Depending on the restaurant, the server may just be pulling from the bin and has no idea that the vintage on the bottle is different from the one on the list. Bottom line is that you are the customer, and you don't have to accept something different from what you've ordered.
When I get a wine list that has no vintage dates on it, I ask the server to find out the vintages for a couple different wines I'm considering, and then make my choice.
I've had this happen to me in nice restaurants only twice. That said, living in SF (and before that DC) I think the standards may be a bit different than in other parts of the country. When this happened the first time, I mentioned to the server that it was not the vintage on the wine list, but that it was fine. When it happened the second time, the wine brought out was actually from a stronger vintage than what was listed on the wine list and I said nothing.
Vintage is, of course, incredibly important. Bringing out the wrong vintage can be like having someone order a ribeye steak, having the server bringing out beef stew, and saying, "well, it is still a cow."
I can certainly see a vintage change happening without the wine director realizing it, and I bet much more often than not it is an honest mistake on the restaurant's part, as opposed to some devious plan to pass off mediocre wine at high prices. For me, if I got the wrong vintage and it would change my opinion on which wine to get, I simply alert the server or sommelier that this is the wrong vintage and could he please either bring me the wine list again so that I can choose a different bottle, or else check to see if they have any of the vintage that I had requested.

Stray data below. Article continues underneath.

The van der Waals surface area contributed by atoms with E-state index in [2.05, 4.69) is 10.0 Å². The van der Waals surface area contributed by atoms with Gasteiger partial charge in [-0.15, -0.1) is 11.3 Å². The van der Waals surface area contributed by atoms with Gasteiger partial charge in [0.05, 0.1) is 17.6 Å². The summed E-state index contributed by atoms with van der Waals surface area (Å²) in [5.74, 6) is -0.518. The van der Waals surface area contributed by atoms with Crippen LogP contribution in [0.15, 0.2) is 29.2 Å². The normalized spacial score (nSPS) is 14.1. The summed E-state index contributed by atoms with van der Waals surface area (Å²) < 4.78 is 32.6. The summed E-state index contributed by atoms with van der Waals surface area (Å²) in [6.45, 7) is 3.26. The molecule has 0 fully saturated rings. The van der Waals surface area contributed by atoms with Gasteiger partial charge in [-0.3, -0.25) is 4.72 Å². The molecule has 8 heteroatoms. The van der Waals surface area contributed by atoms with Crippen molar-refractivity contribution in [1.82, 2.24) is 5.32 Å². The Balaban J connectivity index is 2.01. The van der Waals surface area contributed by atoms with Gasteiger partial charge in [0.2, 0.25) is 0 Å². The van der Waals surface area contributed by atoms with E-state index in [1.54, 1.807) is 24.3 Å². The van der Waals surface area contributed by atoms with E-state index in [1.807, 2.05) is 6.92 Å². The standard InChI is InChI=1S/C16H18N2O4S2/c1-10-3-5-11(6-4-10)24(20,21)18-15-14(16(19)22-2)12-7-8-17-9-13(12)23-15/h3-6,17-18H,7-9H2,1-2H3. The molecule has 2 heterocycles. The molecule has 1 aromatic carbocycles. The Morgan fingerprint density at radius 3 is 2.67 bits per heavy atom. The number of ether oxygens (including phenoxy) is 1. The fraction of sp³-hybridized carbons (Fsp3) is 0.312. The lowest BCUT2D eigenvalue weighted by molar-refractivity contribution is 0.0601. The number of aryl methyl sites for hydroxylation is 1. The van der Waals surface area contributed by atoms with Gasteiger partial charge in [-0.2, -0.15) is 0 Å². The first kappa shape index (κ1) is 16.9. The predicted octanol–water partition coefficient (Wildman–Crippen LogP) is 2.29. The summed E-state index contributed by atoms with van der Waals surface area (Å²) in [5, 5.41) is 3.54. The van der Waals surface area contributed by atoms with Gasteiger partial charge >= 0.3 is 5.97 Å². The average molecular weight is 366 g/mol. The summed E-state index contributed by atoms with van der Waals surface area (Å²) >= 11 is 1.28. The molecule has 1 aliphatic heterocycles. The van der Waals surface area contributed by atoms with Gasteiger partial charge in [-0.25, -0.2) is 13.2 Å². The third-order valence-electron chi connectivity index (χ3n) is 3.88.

You have couple courses of actions :
Always check _before_ the waiter open the bottle .
- Tell the waiter it's not the wine you ordered (maybe it's a simple genuine mistake) and the waiter will get the right bottle.
- If there is no listed vintage left (and the list is out of date), ask for the price of the bottle and either accept or refuse
- Refuse the bottle and ask for the wine list again to make a new selection.
If you know a bottle you ordered is there and they refuse to sell it to you, just leave the restaurant (pay what you owe), they don't deserve you; and tell that to the waiter/maitreD/whoever is in charge that night.
I've found that they tend to leave great vintages on wine lists to help sell bottles. A tactic I've had a local restaurant use is that they open the bottle from the inferior vintage before they even bring it to the table so it makes sending it back that much more awkward.
The good news about California vintages is that because of irrigation there isn't the variability you get in European wines.